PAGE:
-     In fact, earthly authority is simply a reflection and miniature image of the authority that ultimately issues from the throne of God. 

-     Authority is at the very essence of who God is and how He acts.

-     If God is indeed responsible for all of this authority, then rebellion against authority is the same as rebellion as God Himself.  This conclusion is not just the result of logical deduction but is something stated explicitly in Romans 13:2. 

-     It is rebellion against authority that got Satan into trouble and caused his fall from the presence of God.  (Isaiah 14:12-15; Ezek. 28:13-17)

-     Rebellion against authority is companionship with Satan himself in the very sin that caused his fall.  It is something that every believer must shun in his pursuit of holiness. 

-     Watchman Nee, in his book Spiritual Authority, says that Satan's ultimate goal is anarchy in every institution established by God. Nee continues, "We cannot serve God and simultaneously go the way of rebellion by having a rebellious spirit.  Satan laughs when a rebellious person preaches the Word, for in that person is dwelling the satanic principle.  The principle of service must be authority.  We who serve God must have this basic understanding of authority."

-     Rebellion against authority is not as much an act against the man or woman in the position of authority as much as it is an act against God Himself, since it is God who established the authority.

-     King Saul learned too late that neither sacrifice nor worship can substitute for submission to the authority of God . . . in his case, this observation was spoken through the prophet Samuel.  (I Sam. 15)

-     It is easy to see the immeasurable value to each of us in learning the lessons of submission to authority.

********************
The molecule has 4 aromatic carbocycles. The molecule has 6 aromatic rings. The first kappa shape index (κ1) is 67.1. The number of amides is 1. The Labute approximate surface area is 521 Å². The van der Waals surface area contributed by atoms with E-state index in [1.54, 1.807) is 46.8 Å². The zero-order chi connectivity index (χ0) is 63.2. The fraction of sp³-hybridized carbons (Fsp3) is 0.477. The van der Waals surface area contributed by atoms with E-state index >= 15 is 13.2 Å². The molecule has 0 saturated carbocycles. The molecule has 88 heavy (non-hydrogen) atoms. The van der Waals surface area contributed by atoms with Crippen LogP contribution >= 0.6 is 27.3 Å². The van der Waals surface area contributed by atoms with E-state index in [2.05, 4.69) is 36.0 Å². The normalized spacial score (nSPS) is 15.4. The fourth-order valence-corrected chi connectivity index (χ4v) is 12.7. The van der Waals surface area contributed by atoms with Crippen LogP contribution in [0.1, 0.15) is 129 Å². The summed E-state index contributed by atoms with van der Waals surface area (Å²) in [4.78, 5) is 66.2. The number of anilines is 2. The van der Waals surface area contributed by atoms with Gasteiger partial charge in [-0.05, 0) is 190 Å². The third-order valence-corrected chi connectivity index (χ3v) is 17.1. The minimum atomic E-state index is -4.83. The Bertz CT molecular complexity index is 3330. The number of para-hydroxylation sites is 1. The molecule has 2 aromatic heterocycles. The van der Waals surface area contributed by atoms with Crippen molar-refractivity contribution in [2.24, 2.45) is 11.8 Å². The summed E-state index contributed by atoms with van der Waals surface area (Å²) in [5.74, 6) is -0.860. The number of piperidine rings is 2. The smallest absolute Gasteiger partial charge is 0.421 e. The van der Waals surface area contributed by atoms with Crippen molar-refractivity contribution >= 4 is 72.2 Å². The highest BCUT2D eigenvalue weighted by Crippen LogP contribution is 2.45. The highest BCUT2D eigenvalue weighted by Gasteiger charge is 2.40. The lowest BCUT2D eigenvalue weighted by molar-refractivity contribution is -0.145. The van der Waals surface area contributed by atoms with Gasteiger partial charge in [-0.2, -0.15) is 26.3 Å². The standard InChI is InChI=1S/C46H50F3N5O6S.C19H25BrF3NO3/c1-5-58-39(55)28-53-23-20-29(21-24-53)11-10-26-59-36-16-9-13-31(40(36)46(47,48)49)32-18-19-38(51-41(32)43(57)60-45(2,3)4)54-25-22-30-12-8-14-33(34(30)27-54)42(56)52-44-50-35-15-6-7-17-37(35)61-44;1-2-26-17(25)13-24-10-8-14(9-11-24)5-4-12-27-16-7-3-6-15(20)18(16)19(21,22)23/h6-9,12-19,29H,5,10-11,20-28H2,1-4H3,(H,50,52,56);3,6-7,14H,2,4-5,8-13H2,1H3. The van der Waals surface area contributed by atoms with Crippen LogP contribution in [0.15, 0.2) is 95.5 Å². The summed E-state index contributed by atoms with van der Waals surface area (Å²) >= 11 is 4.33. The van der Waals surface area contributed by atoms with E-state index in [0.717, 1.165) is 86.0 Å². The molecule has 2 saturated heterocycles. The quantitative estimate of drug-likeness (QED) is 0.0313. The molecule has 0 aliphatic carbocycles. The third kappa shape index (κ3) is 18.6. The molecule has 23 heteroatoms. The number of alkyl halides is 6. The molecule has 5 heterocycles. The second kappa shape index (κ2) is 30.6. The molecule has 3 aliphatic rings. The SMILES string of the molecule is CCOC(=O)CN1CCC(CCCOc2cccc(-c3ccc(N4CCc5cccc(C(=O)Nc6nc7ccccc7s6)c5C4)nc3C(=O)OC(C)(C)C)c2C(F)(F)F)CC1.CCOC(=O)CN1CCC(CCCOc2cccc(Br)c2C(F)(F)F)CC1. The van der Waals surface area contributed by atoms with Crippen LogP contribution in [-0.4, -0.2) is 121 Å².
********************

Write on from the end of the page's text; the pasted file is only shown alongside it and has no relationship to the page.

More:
-     Submission to authority, in our day, depends largely on our evaluation of the worth of the individual in authority and the "correctness" of his life and what he/she is asking us to do.  In other words, as long as we agree with those in authority, we willingly submit.  I question whether this is submission at all. 

-     Many of the instances of rebellion in the Old Testament occurred when those in rebellion felt that they had a valid grievance against their leader. 

1.   The rebellion of Ham  (Genesis 9)

*     Following the event of the flood, Noah became a farmer and planted a vineyard.  He got drunk one day on the fruit of the vineyard and, in his drunken state, took his clothes off. 

*     As far as Noah's conduct was concerned, he was clearly in the wrong.  He should not have been drunk.  There was no justification for his behavior.

*     Two sons were submitted enough to the authority of their father that, in spite of his drunkenness, they respectfully covered him without looking.

*     On the other hand, Ham, taking advantage of his father's momentary weakness, threw off all restraint and ridiculed him, calling his brothers to come and see Noah's shame. 

*     Rebellion loves to find any defect in authority as an excuse to rise up in fleshly anarchy.

*     Watchman Nee says that, "The failure of Noah became a test to Shem, Ham and Japheth.  It revealed who was obedient and who was rebellious.  Noah's fall unveiled Ham's rebellion."

*     The result of this rebellion was a curse on the descendents of Ham that they would become the slaves of their brethren.

2.   The Rebellion of Aaron and Miriam  (Numbers 12)

*     Moses disobeyed God.  Disregarding God's command to not intermarry with Gentile nations, he married a Cushite woman. 

*     Aaron and Miriam took advantage of this failure in the life of Moses, to speak out against him and challenge his authority.  Once again the test drew the rebellious intent of their hearts to the surface.

*     The rebellion was not the fact that they questioned Moses' selection of a wife, but that they challenged the revelation of God through him.  In verse 2 Miriam asks, "Has the Lord spoken only through Moses?  Hasn't He also spoken through us?" 

*     What had been lingering in Aaron's and Miriam's hearts all along was a resentment against Moses' position of authority and privilege of revelation.  Moses' time of weakness provided the occasion for Aaron and Miriam to challenge Moses' authority and promote their position as a channel for the revelation of God.